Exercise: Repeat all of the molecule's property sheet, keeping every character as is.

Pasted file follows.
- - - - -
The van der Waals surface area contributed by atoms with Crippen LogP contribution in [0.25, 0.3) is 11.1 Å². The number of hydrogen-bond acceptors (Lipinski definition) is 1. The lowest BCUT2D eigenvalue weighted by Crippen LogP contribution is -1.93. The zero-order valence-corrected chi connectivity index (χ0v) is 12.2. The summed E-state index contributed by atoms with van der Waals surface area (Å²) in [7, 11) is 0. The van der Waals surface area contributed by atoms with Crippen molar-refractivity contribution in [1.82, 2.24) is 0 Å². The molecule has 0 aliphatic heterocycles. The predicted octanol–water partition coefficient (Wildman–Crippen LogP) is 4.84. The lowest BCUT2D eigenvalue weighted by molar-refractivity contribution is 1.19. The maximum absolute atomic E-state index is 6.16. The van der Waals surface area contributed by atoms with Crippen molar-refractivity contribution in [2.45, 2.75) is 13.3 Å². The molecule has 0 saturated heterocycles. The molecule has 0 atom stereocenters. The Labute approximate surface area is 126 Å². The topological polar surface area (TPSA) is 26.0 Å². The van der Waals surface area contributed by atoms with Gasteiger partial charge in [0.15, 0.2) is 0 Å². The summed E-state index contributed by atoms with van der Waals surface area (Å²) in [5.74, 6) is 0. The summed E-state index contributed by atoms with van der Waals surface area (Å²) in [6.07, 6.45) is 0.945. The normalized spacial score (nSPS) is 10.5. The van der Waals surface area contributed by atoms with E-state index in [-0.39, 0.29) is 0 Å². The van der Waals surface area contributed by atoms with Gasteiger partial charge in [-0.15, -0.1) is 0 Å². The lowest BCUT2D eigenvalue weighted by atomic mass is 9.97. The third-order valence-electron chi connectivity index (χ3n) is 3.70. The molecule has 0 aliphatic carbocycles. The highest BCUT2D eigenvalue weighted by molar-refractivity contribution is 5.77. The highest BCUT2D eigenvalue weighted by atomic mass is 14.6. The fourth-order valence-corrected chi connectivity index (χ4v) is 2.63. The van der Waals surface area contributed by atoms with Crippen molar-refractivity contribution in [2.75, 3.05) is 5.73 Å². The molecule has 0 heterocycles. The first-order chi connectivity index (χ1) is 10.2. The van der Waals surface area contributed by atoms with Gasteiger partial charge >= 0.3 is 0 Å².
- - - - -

The van der Waals surface area contributed by atoms with Crippen LogP contribution in [0.25, 0.3) is 11.1 Å². The number of hydrogen-bond acceptors (Lipinski definition) is 1. The lowest BCUT2D eigenvalue weighted by Crippen LogP contribution is -1.93. The zero-order valence-corrected chi connectivity index (χ0v) is 12.2. The summed E-state index contributed by atoms with van der Waals surface area (Å²) in [7, 11) is 0. The van der Waals surface area contributed by atoms with Crippen molar-refractivity contribution in [1.82, 2.24) is 0 Å². The molecule has 0 aliphatic heterocycles. The predicted octanol–water partition coefficient (Wildman–Crippen LogP) is 4.84. The lowest BCUT2D eigenvalue weighted by molar-refractivity contribution is 1.19. The maximum absolute atomic E-state index is 6.16. The van der Waals surface area contributed by atoms with Crippen molar-refractivity contribution in [2.45, 2.75) is 13.3 Å². The molecule has 0 saturated heterocycles. The molecule has 0 atom stereocenters. The Labute approximate surface area is 126 Å². The topological polar surface area (TPSA) is 26.0 Å². The van der Waals surface area contributed by atoms with Gasteiger partial charge in [0.15, 0.2) is 0 Å². The summed E-state index contributed by atoms with van der Waals surface area (Å²) in [5.74, 6) is 0. The summed E-state index contributed by atoms with van der Waals surface area (Å²) in [6.07, 6.45) is 0.945. The normalized spacial score (nSPS) is 10.5. The van der Waals surface area contributed by atoms with E-state index in [-0.39, 0.29) is 0 Å². The van der Waals surface area contributed by atoms with Gasteiger partial charge in [-0.15, -0.1) is 0 Å². The lowest BCUT2D eigenvalue weighted by atomic mass is 9.97. The third-order valence-electron chi connectivity index (χ3n) is 3.70. The molecule has 0 aliphatic carbocycles. The highest BCUT2D eigenvalue weighted by molar-refractivity contribution is 5.77. The highest BCUT2D eigenvalue weighted by atomic mass is 14.6. The fourth-order valence-corrected chi connectivity index (χ4v) is 2.63. The van der Waals surface area contributed by atoms with Crippen molar-refractivity contribution in [2.75, 3.05) is 5.73 Å². The molecule has 0 heterocycles. The first-order chi connectivity index (χ1) is 10.2. The van der Waals surface area contributed by atoms with Gasteiger partial charge >= 0.3 is 0 Å².